Please enjoy a D’var Torah this week from Maya Zinkow, Rosh Machon 2016.  Maya returns this summer for her third season as a Rosh Aidah, having spent the last two summers as Rosh Bogrim. Originally from Columbus, Ohio, and a lifelong Ramahnik, Maya is currently finishing up two years of Torah study at the Pardes Institute for Jewish Studies in Jerusalem.  In the fall, she will be heading back to the Morningside Heights neighborhood of Manhattan, home to her beloved alma mater Barnard College, where she will start rabbinical training at the Jewish Theological Seminary of America. Reflections on Shabbat HaChodesh by Maya Zinkow

Suddenly, it’s time.  As usual, in the broader Midwest, and most of all in Conover, winter is overstaying its welcome just a bit. Yet meanwhile, campers and staff alike are counting the days to the embrace of friends, to unpacking carefully folded t-shirts, to falling asleep and waking up surrounded by smiling faces. In just over seven weeks, the rashei aidah (division heads) and outdoor education staff will be the lucky first arrivals to the lush green kikar (central campus). In eight, we will be joined by our energetic staff to begin planning and preparing for an incredible summer. And in 68 days, suddenly, camp will burst and bustle with color, laughter, and joy. The countdown has begun in earnest. As a camper, I was an avid time-keeper throughout the year; I anxiously crossed days off in my calendar from the moment I arrived home at the end of each summer until that early morning in June when I popped out of bed and hurriedly – if a bit bleary-eyed – hopped in the car to the Columbus airport. I counted and counted until finally, I didn’t need to count anymore, and time seemed to stop. For eight weeks, within the miraculous space of summer, the only differentiation in time would be tefilot (prayer), chaotic meals, and the calm and renewal of Shabbat. I was no longer a slave to time, but rather living in each holy moment.

This week, we roll our sifrei Torah (Torah scrolls) back in time for the last of the four special additional readings that guide us from the topsy-turvy nature of Purim towards the redemptive, structured celebration of Pesach (Passover). The special maftir (additional reading) of Shabbat HaChodesh (literally: the Shabbat of The Month), which this year falls on Rosh Chodesh Nissan (the beginning of the new month of Nissan) itself, recounts the first mitzvah (commandment) given to bnei Yisrael (the Israelites) following their release from slavery in the land of Egypt: the dedication of the month of Nissan as the start of the Hebrew calendar year.

וַיֹּאמֶר ה׳ אֶל משֶׁה וְאֶל אַהֲרֹן בְּאֶרֶץ מִצְרַיִם לֵאמֹר: הַחֹדֶשׁ הַזֶּה לָכֶם רֹאשׁ חֳדָשִׁים רִאשׁוֹן הוּא לָכֶם לְחָדְשֵׁי הַשָּׁנָה

Vayomer HaShem el Moshe v’el Aharon b’eretz Mitzrayim leymor: HaChodesh hazeh lachem rosh chodashim rishon hu lachem l’chodshei hashanah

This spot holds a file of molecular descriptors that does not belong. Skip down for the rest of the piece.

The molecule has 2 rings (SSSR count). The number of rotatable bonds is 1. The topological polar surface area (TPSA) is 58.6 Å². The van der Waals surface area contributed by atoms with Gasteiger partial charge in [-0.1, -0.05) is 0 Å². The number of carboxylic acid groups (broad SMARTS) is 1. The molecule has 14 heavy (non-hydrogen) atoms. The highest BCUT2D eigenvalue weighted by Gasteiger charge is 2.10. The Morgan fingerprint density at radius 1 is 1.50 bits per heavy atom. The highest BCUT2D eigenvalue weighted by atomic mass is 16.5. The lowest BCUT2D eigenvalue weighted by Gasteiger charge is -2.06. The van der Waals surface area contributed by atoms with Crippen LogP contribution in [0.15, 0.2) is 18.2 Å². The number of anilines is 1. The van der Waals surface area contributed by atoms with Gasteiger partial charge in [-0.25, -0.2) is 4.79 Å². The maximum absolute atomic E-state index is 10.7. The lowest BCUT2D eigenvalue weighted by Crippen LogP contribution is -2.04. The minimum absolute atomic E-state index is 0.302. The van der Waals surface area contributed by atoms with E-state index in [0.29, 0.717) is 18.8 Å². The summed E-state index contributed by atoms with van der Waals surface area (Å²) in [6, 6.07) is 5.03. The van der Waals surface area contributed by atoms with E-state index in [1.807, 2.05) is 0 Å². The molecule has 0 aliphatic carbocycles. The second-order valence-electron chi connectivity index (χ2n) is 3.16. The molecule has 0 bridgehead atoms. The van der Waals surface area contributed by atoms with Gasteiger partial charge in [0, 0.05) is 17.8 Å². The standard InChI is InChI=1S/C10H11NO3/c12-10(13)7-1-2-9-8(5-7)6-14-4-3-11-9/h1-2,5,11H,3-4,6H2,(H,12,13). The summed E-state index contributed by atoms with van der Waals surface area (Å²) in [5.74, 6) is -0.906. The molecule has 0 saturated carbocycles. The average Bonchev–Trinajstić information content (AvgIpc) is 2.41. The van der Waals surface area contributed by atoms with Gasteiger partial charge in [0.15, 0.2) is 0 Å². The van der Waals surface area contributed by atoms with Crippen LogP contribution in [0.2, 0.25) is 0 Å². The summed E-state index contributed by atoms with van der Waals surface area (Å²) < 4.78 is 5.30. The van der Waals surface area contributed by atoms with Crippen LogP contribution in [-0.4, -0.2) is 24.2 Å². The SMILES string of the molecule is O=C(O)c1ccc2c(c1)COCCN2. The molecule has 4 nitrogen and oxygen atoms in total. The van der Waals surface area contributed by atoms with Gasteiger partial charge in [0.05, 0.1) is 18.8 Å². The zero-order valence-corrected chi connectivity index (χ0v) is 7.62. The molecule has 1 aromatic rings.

God spoke to Moshe and to Aharon in the land of Egypt saying: this month will be to you the beginning of months; it shall be the first of the months of the year for you   (Exodus 12:1)

As the Israelites stand between absolute bondage and total freedom, God gives the precious gift of differentiated time. Slaves have no control over their own time, no structure in which to build their own lives. It is fitting, therefore, that the mitzvah of counting, of establishing a cycle and a framework for living a life of meaning is intrinsically linked to the reality of freedom. In discussing the different mitzvah of counting from Pesach to Shavuot (“the Omer”), Rabbi Joseph B. Soloveitchik explains: “The basic criteria, which distinguishes freeman from slave, is the kind of relationship each has with time and its experience. Bondage is identical with passive intuition and reception of an empty, formal time stream… A slave who is capable of appreciating each day, of grasping its meaning and worth … is eligible for Torah. He has achieved freedom.” (Soloveitchik, Sacred and Profane: Gesher Journal)

There is, of course, a danger in relying too much on time. In obsessively planning for the future or dwelling too much on the past, in filling our calendars with to-do lists or regretting the time wasted on this or that, we lose sight of the precious, present moment.  The medieval Torah commentator Rashi offers two explanations for the phrase “hachodesh hazeh.” First, he translates it literally and plainly as “this month,” but then he goes on to present an alternative reading. He says that God showed Moses the new moon and explained to him: “when the moon renews itself, it will be to you a new month.” That is to say, “hachodesh hazeh” can also be translated as “this renewal,” granting bnei Yisrael the opportunity to express renewed gratitude for that particular moment in time. Our special reading this Shabbat illustrates a unique aspect of Jewish reality; we are granted the gift of structured time but also encouraged to soak in the beauty of individual moments. This is evident in the way we ritually mark time: candlelight welcoming Shabbat, structuring the day around gratitude through prayer, renewing ourselves with each new month or festival. At camp, we model this Jewish balance of structured time and presence, starting each day with tefila (communal prayer), observing Shabbat as a community, renewing ourselves at every major milestone of the summer, all rituals which mark time with meaning and create the context for appreciating each moment’s gifts.

In this new month, as we count the days until Passover, and then begin counting towards Shavuot until the last day of school, and until the first day of camp, let us cultivate excitement and energy for ritual celebration and for the summer ahead, but let us not lose sight of what we can accomplish today, here, now.